Saison-Brett

You probably think the multi-talented, deceased entertainer Brett Somers had something to do with this beer, but I can assure you that is not the case.  Saison-Brett from Boulevard Brewing Company is a wonderful, complex beer.  I shared bottle number 20780 from the 2011 batch with my brother-in-law, and this limited release Belgian-style saison is great.  Dry-hopped and bottle conditioned, Brett gets its name from the Brettanomyces wild yeast strain used in concert with other yeasts during bottle conditioning.  Saison-Brett is cloudy bright yellow with a fizzy white head that makes it hard to pour more than a few ounces at a time.  The brettanomyces give a funky, earthy scent, but there is plenty of citrus, orange peel and spice to make it more palatable.  Tart and fairly bitter, Saison-Brett mellows a bit as it warms and about halfway through the alcohol becomes very noticeable, not so much in the taste, but in your head.  Very complex, very enjoyable, but maybe too much for some folks.  Me?  I want more!

95/100!

Bourgogne des Flandres

Bourgogne des Flandres comes in a nicely printed bottle, and I can appreciate that, but it is confusing.  It is says it is brewed by Timmermann for John Martin or Anthony Martin, and the bottle also says something about 1763 Von Houtryve on the neck…  Guess what?  None of that matters to me at this point, I don’t want to think that hard, I just want to enjoy a beer.  This stuff is deep brown and slightly hazy with garnet highlights and a tightly packed beige head that is never very big, but is at least consistent from beginning to end.  It leaves a smattering of slowly sliding lace as well.  The bouquet is sweet, oaky and fruity.  The taste follows closely, but the sweetness is amplified and the fruitiness reveals itself to be very cherry.  It’s a drinkable 5.2% ABV brown ale, fairly light considering its abundance of flavor but the sweetness makes it a one bottle limit kind of beer.  I’d call it good, not great.  Maybe a good after dinner kind of beer to be sipped and considered.  71/100 Belgian Brown

Zon Belgian Style Witbier

The best thing I did last week was to buy the Boulevard Sampler 12 pack.  Good stuff in a wide variety of styles.  Zon Belgian Style Witbier, being one of the offerings in said 12 pack certainly has the classic Belgian look.  It’s

Courtesy of Boulevard Brewing Co.

cloudy, bright yellow, very fizzy and displaying a prominent white head.  The bouquet is lemon, citric and sweet with a hint of lilac.  Zon is light and lively on the tongue, sweet (just slightly), lightly bitter and has some grain in the finish.  Later, a distant hint of clove.  You know, it’s pretty good.  It’s very drinkable & pleasant, but I don’t think it is a knock-your-sox-off kind of offering.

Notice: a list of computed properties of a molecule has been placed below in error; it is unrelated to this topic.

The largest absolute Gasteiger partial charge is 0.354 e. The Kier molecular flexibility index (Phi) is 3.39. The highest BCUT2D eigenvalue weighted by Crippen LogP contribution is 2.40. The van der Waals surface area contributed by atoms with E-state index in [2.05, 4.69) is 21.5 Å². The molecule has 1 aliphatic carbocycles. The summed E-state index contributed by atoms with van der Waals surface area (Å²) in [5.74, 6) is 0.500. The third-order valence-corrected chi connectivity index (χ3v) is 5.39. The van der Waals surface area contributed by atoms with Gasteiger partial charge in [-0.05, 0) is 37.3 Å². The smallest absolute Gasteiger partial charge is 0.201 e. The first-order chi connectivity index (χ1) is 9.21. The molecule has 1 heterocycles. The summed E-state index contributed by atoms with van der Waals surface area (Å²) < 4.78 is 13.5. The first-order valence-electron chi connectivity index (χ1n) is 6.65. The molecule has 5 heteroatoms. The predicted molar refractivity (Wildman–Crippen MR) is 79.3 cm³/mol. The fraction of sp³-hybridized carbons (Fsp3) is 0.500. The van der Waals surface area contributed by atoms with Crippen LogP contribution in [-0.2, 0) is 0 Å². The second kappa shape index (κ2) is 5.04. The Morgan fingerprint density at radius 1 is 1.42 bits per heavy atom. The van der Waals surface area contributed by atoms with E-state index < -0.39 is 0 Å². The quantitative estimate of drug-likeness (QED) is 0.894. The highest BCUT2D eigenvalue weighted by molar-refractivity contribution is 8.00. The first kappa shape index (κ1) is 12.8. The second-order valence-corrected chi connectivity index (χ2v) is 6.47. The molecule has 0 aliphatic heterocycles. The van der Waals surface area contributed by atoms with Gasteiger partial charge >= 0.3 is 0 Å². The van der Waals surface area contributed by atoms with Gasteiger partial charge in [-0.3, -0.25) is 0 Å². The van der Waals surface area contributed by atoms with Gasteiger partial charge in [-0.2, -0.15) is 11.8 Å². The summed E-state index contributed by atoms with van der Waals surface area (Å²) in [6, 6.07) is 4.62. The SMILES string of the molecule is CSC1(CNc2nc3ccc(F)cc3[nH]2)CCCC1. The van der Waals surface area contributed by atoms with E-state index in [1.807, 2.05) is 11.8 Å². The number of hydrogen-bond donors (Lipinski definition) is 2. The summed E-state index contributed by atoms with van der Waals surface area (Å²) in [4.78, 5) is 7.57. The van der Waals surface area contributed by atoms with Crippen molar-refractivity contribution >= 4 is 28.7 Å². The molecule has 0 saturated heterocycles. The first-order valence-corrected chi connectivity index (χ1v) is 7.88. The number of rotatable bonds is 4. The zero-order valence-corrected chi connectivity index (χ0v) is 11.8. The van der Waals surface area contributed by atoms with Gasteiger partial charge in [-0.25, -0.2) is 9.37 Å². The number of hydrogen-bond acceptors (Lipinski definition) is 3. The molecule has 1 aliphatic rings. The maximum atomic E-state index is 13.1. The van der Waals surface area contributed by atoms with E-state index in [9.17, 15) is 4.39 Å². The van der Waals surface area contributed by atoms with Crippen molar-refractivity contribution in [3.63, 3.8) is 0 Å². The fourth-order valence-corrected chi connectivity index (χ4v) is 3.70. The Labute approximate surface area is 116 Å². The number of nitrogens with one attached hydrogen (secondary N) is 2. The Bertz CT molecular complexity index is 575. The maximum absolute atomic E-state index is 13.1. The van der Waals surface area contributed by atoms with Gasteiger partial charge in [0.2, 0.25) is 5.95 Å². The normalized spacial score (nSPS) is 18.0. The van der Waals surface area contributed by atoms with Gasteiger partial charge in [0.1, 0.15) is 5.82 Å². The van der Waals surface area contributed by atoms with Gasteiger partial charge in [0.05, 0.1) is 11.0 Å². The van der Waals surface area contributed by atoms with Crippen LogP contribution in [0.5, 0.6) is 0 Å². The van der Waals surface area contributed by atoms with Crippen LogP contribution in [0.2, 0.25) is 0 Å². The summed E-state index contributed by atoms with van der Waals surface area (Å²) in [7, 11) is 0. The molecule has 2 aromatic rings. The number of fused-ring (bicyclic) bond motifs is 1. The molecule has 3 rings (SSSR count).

Demolition Belgian-style Golden Ale

Goose Island, the brewery that introduced me to craft brews in the mid to late 80s, has a place in my heart for sure.  I don’t buy a whole lot of their products, but when I do I am often quite satisfied.  Demolition Belgian-style Golden Ale does not fit in that category.  It is brewed in honor of the Goose Island employees that continued to work efven as the mall around them was torn down a few years ago.  Demolition is golden yellow, highly carbonated, fizzy and produces a spotty head.  The bouquet is citrusy, fresh-smelling and crisp.  It is tart and excites the tongue with whaet-maltiness.  The problem is that is not over the top in any way.  Yes, it’s lively and refreshing but it doesn’t live up to its bouquet.  It finishes dry and a bit bitter, but in the middle, it’s just kind of there.  I ended up not wanting to finish the bottle, and the only other beer I have done that with lately is MGD 64.  I reluctantly rate this as 60/100 in the Belgian category, but I may be too generous because of my history with the Goose.

Trade Winds Tripel

The Bruery, out of Orange County, CA is the maker of Trade Winds Tripel, an interesting summer beer in the Belgian style that uses rice rather than candi sugar in the brewing process.  This is done to lighten the body of the beer, a good trait for summer beers.  Additionally, Thai Basil is added to give a bit of a spicey tang.  This beer is a medium gold color, clear in the glass.  It is sharp and tangy, sweet and citrusy and perhaps a bit of the yeast is tastable as well.  It’s light-bodied, spicey and finishes dry.  I found it interesting, but not great.

Delerium Tremens

Ah, the DTs, nothing quite like ’em.  But Delerium Tremens by Family Brewery Huyghe is something else.  Golden yellow with a fluffy head, there is a nice mild spice in the bouquet, cloves, and dry in the nose.  There is also a hint of citrus in there.  It’s very effervescent and a bit cloudy if you you por the sediment, which I do.  It is sharp on the taste buds, tart, dry, yet soft and smooth-textured.  It’s very good, but not the best Belgian Ale out there, especially at $20 for a 4-pack in Forest Park.  There’s a good alcohol bite in the finish and in the exhale, and it gets better all the way around as it warms.  90/100.

Raging Bitch

Raging Bitch by Flying Dog out of Frederick, MD is an over-the-top Belgian-style IPA hybrid, and a dang good one at that.  This amber treasure has plenty of carbonation, and sports a head of random-sized bubbles that leaves a fair amount of slowly sliding lacing.  The bouquet is complex, featuring floral hops, candi sugar, rose essence and fruit of the citrus variety, in that order.  The taste is definitely Belgian ale meets IPA and all that goes with it.  Dry and sweet at first, super hoppy, piney, and eventually the very dry finish reveals a subdued Trix cereal note.  It is rich, sharp and sweet, but not cloying, and the 8.3% ABV is felt but not so much tasted.  Raging Bitch is not an every day beer, but certainly makes a special occasion more special.